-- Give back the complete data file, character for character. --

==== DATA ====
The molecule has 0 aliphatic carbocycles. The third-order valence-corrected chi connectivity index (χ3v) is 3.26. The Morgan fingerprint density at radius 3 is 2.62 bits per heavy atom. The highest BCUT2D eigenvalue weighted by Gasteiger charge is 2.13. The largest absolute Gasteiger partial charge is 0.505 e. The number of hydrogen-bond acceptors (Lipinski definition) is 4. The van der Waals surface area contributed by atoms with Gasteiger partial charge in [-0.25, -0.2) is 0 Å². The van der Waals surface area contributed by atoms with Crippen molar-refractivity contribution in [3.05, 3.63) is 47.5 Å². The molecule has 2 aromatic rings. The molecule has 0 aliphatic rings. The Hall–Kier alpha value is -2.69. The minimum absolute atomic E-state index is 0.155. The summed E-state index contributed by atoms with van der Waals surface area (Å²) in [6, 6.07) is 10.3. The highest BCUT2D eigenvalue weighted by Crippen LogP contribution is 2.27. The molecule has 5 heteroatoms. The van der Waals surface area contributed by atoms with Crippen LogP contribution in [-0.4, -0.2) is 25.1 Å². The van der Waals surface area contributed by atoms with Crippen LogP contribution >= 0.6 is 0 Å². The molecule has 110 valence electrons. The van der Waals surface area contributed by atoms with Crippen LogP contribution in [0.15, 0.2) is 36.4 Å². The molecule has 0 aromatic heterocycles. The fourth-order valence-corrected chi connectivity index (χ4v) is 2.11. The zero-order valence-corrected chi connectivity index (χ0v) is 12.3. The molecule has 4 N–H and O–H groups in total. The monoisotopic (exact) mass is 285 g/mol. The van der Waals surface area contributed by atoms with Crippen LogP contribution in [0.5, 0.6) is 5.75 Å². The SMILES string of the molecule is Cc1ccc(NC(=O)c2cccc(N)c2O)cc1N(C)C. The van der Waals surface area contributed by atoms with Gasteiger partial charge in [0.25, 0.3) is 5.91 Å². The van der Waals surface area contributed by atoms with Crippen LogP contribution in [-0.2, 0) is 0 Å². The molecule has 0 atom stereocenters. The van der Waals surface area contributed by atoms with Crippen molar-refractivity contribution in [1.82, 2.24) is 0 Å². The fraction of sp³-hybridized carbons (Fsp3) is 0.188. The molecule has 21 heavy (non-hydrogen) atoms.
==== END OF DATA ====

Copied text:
The molecule has 0 aliphatic carbocycles. The third-order valence-corrected chi connectivity index (χ3v) is 3.26. The Morgan fingerprint density at radius 3 is 2.62 bits per heavy atom. The highest BCUT2D eigenvalue weighted by Gasteiger charge is 2.13. The largest absolute Gasteiger partial charge is 0.505 e. The number of hydrogen-bond acceptors (Lipinski definition) is 4. The van der Waals surface area contributed by atoms with Gasteiger partial charge in [-0.25, -0.2) is 0 Å². The van der Waals surface area contributed by atoms with Crippen molar-refractivity contribution in [3.05, 3.63) is 47.5 Å². The molecule has 2 aromatic rings. The molecule has 0 aliphatic rings. The Hall–Kier alpha value is -2.69. The minimum absolute atomic E-state index is 0.155. The summed E-state index contributed by atoms with van der Waals surface area (Å²) in [6, 6.07) is 10.3. The highest BCUT2D eigenvalue weighted by Crippen LogP contribution is 2.27. The molecule has 5 heteroatoms. The van der Waals surface area contributed by atoms with Crippen LogP contribution in [-0.4, -0.2) is 25.1 Å². The van der Waals surface area contributed by atoms with Crippen LogP contribution >= 0.6 is 0 Å². The molecule has 110 valence electrons. The van der Waals surface area contributed by atoms with Crippen LogP contribution in [0.15, 0.2) is 36.4 Å². The molecule has 0 aromatic heterocycles. The fourth-order valence-corrected chi connectivity index (χ4v) is 2.11. The zero-order valence-corrected chi connectivity index (χ0v) is 12.3. The molecule has 4 N–H and O–H groups in total. The monoisotopic (exact) mass is 285 g/mol. The van der Waals surface area contributed by atoms with Crippen LogP contribution in [0.5, 0.6) is 5.75 Å². The SMILES string of the molecule is Cc1ccc(NC(=O)c2cccc(N)c2O)cc1N(C)C. The van der Waals surface area contributed by atoms with Gasteiger partial charge in [0.25, 0.3) is 5.91 Å². The van der Waals surface area contributed by atoms with Crippen LogP contribution in [-0.2, 0) is 0 Å². The molecule has 0 atom stereocenters. The van der Waals surface area contributed by atoms with Crippen molar-refractivity contribution in [1.82, 2.24) is 0 Å². The fraction of sp³-hybridized carbons (Fsp3) is 0.188. The molecule has 21 heavy (non-hydrogen) atoms.